These days, I pay for my UUMA dues out of pocket. I live in the Boston area, which is close Silicon Valley cost-wise. My wife and I support our family on my graduate student stipend, pulpit supply fees and her very part-time DRE salary (we are food stamps and receive other forms of public aid). Yet I still think supporting the UUMA is worthwhile.*

    In my experience, most of the people who complain about UUMA dues are fairly highly paid and skilled workers (Dan earns almost twice the median wage in the US, and 140% the median household income in California). One of the reasons why UU ministers earn relatively good wages is because of the advocacy, over time, of our professional association.

    As for the community minister who makes $200,000 and doesn’t want to pay .5% of his income to the UUMA, all I can say is that maybe he doesn’t value his identity as a UU minister enough. He certainly don’t seem to feel a need to support the organization that helps minister maintain professional standards and wages which, at the end of the day, is what the UUMA does. Those standards are crucial in maintaining the viability, if that is possible in this changing religious landscape, of our profession.

    *As a graduate student I also belong to a number of professional academic associations and a labor union. I don’t complain about paying dues to those groups either.

  11. Fred, thanks for your thoughts, particularly on the possibility that the UUMA will be unveiling some new offerings. I’ll be watching for two things in those new offerings: (1) Will they be included in the base price for UUMA membership, or will UUMA members have to pay additional fees to access those offerings? and (2) Will those offerings duplicate products and services that we can already get elsewhere?

    Colin, thanks for pointing us to your own blog post on why you like the UUMA — it’s good to have that perspective. Unfortunately, for me your blog post helps heighten the lack of support I feel from the UUMA as a minister of religious education.

    And sorry to hear that you are so close to the edge financially — been there, done that, don’t want that anxiety ever again. Indeed, my experience as a low-wage DRE who qualified for food stamps is probably one of the unconscious motivations that’s pushing me to let my UUMA membership lapse. Here I am, getting closer to retirement with little wealth (no house, not much in the way of retirement savings) due to the fact that I spent quite a few of my peak earning years in low-wage jobs; I joke that my retirement plan is a massive coronary at age 67. These kind of feelings and experiences turned me into a cheapskate. No wonder I don’t want to pay $725 for UUMA dues. And no wonder you get angry with people like me (and Scot), because those high dues that I’m no longer paying would help subsidize the programs that you need and want.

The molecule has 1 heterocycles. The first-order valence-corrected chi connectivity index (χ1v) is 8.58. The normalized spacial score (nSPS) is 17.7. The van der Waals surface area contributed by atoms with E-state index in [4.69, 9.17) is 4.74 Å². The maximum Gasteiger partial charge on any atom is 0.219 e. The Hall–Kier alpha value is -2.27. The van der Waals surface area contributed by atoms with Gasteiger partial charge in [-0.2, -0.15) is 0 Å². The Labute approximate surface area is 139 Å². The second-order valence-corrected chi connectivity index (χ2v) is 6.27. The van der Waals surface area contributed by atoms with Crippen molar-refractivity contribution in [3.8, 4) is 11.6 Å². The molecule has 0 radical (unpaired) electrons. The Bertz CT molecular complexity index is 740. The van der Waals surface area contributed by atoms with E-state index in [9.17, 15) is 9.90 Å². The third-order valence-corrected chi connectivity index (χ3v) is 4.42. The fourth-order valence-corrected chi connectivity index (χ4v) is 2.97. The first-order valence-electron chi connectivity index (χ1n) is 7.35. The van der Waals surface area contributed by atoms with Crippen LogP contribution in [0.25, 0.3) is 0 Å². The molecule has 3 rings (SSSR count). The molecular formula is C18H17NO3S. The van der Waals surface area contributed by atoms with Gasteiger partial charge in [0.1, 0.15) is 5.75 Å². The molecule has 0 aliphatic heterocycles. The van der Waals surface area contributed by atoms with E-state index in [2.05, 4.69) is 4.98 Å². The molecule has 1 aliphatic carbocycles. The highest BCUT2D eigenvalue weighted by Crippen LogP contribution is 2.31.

An interesting piece of the story about wages for religious educators needs to be told here: In the world of religious education, women (for most religious educators were and are women) fought for their own wage increases, sometimes against the male-dominated UUMA. Most of the work to raise religious educators’ wages (for both DREs and MREs) was done by religious educators, mostly through the Liberal Religious Educators Association (LREDA). I started as a DRE at the tail end of that fight, in the mid-1990s, so I saw a little bit of this first hand. In the intervening years, my strong sense has been that most of the push to raise wages of MREs and DREs has come from LREDA, not the UUMA.

    It’s also worth mentioning that my experience has been that local UUMA chapters have been the real advocates when it comes to setting fees for preaching, memorial services, etc.; and one of my real regrets in letting my UUMA membership lapse is that my local chapter requires membership in the national UUMA (not all chapters do).

  12. Dan, I share your disappointment that your local chapter requires national membership — because of scheduling and costs, I had only been attending parts of chapter events, and I can’t even do that now.

    I need to add that the UUMA leadership has been very encouraging that I avail myself of their hardship dues rates. But again, since I can’t generally make it to chapter meetings, never attend larger UUMA gatherings, and long ago washed my hands of the UUMA listserve, it’s not clear to me why I would continue my membership, even at those rates. As Scot said above, I not only get so much more from the Society for Community Ministries, I also feel considerably more support for ministries that don’t look like the standard parish ministry.

  13. I, for one, really appreciate your posting these concerns in an open letter. I have been at both the very high and extremely low end of the income bracket during my time as a UU minister. I have felt both the financial pinch and the professional drive your letter well describes. I recognize the urgency in both the voice that cries of needing to find value for my money and the one demanding that my values be expressed in my religious conscience and integrity. Each voice danced the point-counterpoint tango in my head while I’ve balanced my checkbook.